AMPAS tackles digital dilemmas
The rapidly advancing digital transition is pressing the Academy of Motion Picture Arts and Sciences' Science and Technology Council to solve problems related to next-generation archiving, image interfacing and motion picture cameras.
Andy Maltz, director of the council, said digital will have more impact on the industry than did the advent of sound. "It changes everything about the way movies are made," he said. "It gets to the very definition of what is a motion picture."
Taking a leadership role in the critical area of digital archiving, the council is composing a white paper, to be published in the coming months, to report on the council's extensive research on the subject.
Project leader Milt Shefter, president and principal of Miljoy Enterprises, reported that there have been incidents where digital content could not be accessed after only 18 months.
"The owners of film content for over 100 years have lived with the capability to have master material that would generate a commercially acceptable copy," he said. "With the advent of digital technology, we are losing that capability,"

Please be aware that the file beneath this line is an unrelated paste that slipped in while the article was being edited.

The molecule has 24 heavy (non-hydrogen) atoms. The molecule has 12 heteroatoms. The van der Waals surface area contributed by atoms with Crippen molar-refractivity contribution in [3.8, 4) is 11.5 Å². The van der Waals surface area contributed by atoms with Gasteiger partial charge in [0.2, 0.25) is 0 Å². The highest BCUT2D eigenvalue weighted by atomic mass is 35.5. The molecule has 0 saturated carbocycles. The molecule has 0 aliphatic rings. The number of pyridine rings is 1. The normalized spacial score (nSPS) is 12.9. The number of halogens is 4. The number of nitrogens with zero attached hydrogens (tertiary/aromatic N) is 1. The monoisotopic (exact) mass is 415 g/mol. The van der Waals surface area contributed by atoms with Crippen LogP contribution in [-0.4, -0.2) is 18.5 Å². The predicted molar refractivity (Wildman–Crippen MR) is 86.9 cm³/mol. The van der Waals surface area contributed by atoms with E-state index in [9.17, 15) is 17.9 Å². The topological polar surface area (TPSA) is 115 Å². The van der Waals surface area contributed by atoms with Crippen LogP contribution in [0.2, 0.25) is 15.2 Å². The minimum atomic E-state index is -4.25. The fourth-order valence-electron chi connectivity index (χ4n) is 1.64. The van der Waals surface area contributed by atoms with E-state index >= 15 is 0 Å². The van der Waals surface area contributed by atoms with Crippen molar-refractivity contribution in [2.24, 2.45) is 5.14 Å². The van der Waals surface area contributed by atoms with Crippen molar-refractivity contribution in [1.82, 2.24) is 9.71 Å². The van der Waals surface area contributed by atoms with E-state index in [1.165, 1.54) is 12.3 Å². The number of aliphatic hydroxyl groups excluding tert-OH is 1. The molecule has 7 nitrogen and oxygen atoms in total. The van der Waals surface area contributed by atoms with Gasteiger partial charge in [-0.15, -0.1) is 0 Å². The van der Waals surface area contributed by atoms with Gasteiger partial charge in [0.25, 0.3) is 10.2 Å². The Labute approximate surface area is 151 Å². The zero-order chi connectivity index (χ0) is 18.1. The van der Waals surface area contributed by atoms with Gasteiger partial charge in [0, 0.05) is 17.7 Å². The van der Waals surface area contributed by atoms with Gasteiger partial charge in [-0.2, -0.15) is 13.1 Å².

He added that there have been suggestions of migrating to different digital formats every three to five years.
"When you're talking about an entire library, it's economically unfeasible," Shefter said, adding that an alternative solution must be identified. "Doing nothing is not a decision; doing nothing condemns it to be lost."
The image interface framework initiative surfaced when it became challenging to exchange images when multiple facilities were working on a motion picture. The goal is to enable a company to open a file with any device and get a look that's meaningful.
"That's really hard to do today," Maltz said. "The work of this project is to lock down an image encoding scheme and set of known transforms that accommodate the range of workflows and pipelines that are out there."
Additionally, the council, beginning this month, plans to conduct a series of digital motion picture camera assessment tests to identify a common metrology with which to measure color gamut, dynamic range and other image characteristics.
"There are several ways to measure these parameters," Maltz said. "Unless you know how the numbers were arrived at, you don't know what they mean."
Maltz reported that the council hopes to publish measurement data and images for use by filmmakers.
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